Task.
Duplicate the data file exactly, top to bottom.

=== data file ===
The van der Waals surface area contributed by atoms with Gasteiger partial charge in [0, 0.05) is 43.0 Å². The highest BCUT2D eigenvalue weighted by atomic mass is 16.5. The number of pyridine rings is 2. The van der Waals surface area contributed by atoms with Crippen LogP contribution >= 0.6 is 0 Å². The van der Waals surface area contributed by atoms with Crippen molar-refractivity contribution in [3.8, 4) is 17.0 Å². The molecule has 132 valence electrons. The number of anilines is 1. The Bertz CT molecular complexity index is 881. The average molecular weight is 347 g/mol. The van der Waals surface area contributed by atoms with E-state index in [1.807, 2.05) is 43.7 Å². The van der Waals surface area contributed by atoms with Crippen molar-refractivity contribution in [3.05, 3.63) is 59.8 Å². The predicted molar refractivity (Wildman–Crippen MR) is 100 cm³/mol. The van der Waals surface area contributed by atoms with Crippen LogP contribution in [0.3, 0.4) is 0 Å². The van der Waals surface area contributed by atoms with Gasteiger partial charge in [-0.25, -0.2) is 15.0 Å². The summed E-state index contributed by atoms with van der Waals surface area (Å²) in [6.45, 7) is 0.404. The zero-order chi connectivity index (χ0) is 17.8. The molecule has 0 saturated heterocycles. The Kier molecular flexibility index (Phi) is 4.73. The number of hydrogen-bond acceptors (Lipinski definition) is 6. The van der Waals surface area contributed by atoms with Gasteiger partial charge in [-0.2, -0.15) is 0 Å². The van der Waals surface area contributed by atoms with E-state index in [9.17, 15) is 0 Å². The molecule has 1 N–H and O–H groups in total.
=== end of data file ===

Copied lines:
The van der Waals surface area contributed by atoms with Gasteiger partial charge in [0, 0.05) is 43.0 Å². The highest BCUT2D eigenvalue weighted by atomic mass is 16.5. The number of pyridine rings is 2. The van der Waals surface area contributed by atoms with Crippen LogP contribution >= 0.6 is 0 Å². The van der Waals surface area contributed by atoms with Crippen molar-refractivity contribution in [3.8, 4) is 17.0 Å². The molecule has 132 valence electrons. The number of anilines is 1. The Bertz CT molecular complexity index is 881. The average molecular weight is 347 g/mol. The van der Waals surface area contributed by atoms with E-state index in [1.807, 2.05) is 43.7 Å². The van der Waals surface area contributed by atoms with Crippen molar-refractivity contribution in [3.05, 3.63) is 59.8 Å². The predicted molar refractivity (Wildman–Crippen MR) is 100 cm³/mol. The van der Waals surface area contributed by atoms with Crippen LogP contribution in [0.3, 0.4) is 0 Å². The van der Waals surface area contributed by atoms with Gasteiger partial charge in [-0.25, -0.2) is 15.0 Å². The summed E-state index contributed by atoms with van der Waals surface area (Å²) in [6.45, 7) is 0.404. The zero-order chi connectivity index (χ0) is 17.8. The molecule has 0 saturated heterocycles. The Kier molecular flexibility index (Phi) is 4.73. The number of hydrogen-bond acceptors (Lipinski definition) is 6. The van der Waals surface area contributed by atoms with Gasteiger partial charge in [-0.2, -0.15) is 0 Å². The van der Waals surface area contributed by atoms with E-state index in [9.17, 15) is 0 Å². The molecule has 1 N–H and O–H groups in total.